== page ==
Table cover, tapestry
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- Probably Delft or Gouda, Netherlands
- Mid 17th century
- Wool and silk
- 173 x 258 cm
V. Woldbye & C.A. Burgers, Geweven boeket - Catalogus Rijksmuseum Amsterdam, Amsterdam 1971, pp. 5 - 12, cat. no. 19, 26, 27, 56, 57.
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This woven woollen tablecloth seems to be sprinkled with flowers; on a dark blue background, numerous exuberant flowers can be seen, either tied together with a bow or separately. In the centre is a central bouquet of fruit, flowers and leaves, in which grapes, pears, cucumbers, artichokes, rose hips and pomegranates can be recognised. Between the flowers and leaves, which are facing in all directions, various insects are visible. In the corners of the garment are bouquets of flowers tied together with a red ribbon, at the sides are roses tied together with a blue ribbon. Around the central ornament is a circle of tulips. Northern Netherlandish flower tablecloths from the seventeenth century are extremely rare; the number of known tablecloths, in museums and private collections, is no more than fifty. These tablecloths depict a lively wealth of flower species, often including the tulip, rose, iris, narcissus, carnation, chrysanthemum, lily of the valley and imperial crown, inspired by the tulip mania and the awakened interest in natural science and botanical publications. The tablecloths decorated the heavy and functional tables characteristic of the seventeenth century, but were not used for actually setting the table and eating: the precious tablecloths were covered with several sheets.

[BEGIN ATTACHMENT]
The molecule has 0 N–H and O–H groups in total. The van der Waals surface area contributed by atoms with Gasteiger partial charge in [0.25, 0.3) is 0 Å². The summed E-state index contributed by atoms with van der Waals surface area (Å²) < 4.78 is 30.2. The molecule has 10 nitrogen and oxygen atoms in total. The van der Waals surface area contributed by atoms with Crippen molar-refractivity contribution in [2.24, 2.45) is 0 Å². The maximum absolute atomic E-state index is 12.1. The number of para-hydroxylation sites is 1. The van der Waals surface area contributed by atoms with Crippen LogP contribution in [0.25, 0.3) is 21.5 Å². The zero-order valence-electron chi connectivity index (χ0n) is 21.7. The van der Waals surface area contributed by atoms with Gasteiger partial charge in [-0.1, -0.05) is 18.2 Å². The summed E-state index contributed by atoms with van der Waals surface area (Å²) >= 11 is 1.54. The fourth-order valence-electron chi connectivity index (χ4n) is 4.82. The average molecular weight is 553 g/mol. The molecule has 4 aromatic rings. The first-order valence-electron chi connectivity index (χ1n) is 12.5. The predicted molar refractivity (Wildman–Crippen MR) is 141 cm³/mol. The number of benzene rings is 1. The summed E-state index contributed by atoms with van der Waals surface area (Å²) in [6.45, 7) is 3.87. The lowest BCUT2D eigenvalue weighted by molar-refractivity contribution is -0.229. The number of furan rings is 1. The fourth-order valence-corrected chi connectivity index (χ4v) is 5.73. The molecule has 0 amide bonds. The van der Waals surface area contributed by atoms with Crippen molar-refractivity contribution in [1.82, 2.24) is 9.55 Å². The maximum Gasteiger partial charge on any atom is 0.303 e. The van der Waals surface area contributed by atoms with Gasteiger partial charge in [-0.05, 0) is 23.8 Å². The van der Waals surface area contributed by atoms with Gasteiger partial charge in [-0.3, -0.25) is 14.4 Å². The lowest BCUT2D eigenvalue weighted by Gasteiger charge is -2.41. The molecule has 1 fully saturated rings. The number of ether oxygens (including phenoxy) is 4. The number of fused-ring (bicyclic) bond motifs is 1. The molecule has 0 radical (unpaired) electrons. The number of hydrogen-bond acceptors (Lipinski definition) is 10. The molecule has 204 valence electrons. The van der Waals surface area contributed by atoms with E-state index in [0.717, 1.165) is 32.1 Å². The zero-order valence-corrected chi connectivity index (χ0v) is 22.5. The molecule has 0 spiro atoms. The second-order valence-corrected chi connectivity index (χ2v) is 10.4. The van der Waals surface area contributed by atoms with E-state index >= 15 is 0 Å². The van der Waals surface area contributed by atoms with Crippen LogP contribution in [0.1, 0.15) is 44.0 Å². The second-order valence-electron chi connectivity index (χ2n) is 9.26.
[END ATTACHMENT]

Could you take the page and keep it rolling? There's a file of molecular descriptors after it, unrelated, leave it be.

From the middle of the sixteenth century and especially after the Fall of Antwerp, a large stream of Flemish immigrants, including many craftsmen, came to the Northern Netherlands. Among these immigrants were a number of tapestry weavers who settled in Middelburg, Delft, Gouda and Schoonhoven, where the rich Flemish weaving tradition blended with the prevailing Northern Netherlandish art tradition. The rare floral tablecloths were mainly made in the workshops in Delft and Gouda, it is likely that this tablecloth also originated in Delft or Gouda. Important ateliers belonged to the families Van der Gucht, Spiering, Schaep, Goossens and De Cracht. The weaving of carpets and rugs has both a technical and an artistic side; based on a sketch by the artist, the weaver made the rug. The sketch on cardboard was often inspired by existing prints. Different carpets have the same and recurring motifs, which may point to the same workshop, the same cardboard or the same example.
The exotic tulip, imported from Turkey in the second half of the sixteenth century, caused the well-known 'tulip mania' in the course of the seventeenth century. The unusual and new species were favourite subjects of artists and craftsmen, who incorporated the graceful flowers into their work. The flourishing of natural sciences, with scientists such as Van Leeuwenhoek and Huygens, resulted in various books and treatises with botanical prints, which were used as examples and inspiration for these flower tablecloths. The flowers are botanically correct, but form a whole in colour and style. Some of the preserved Dutch tablecloths have a medallion or biblical motif in the centre, while others depict only flowers.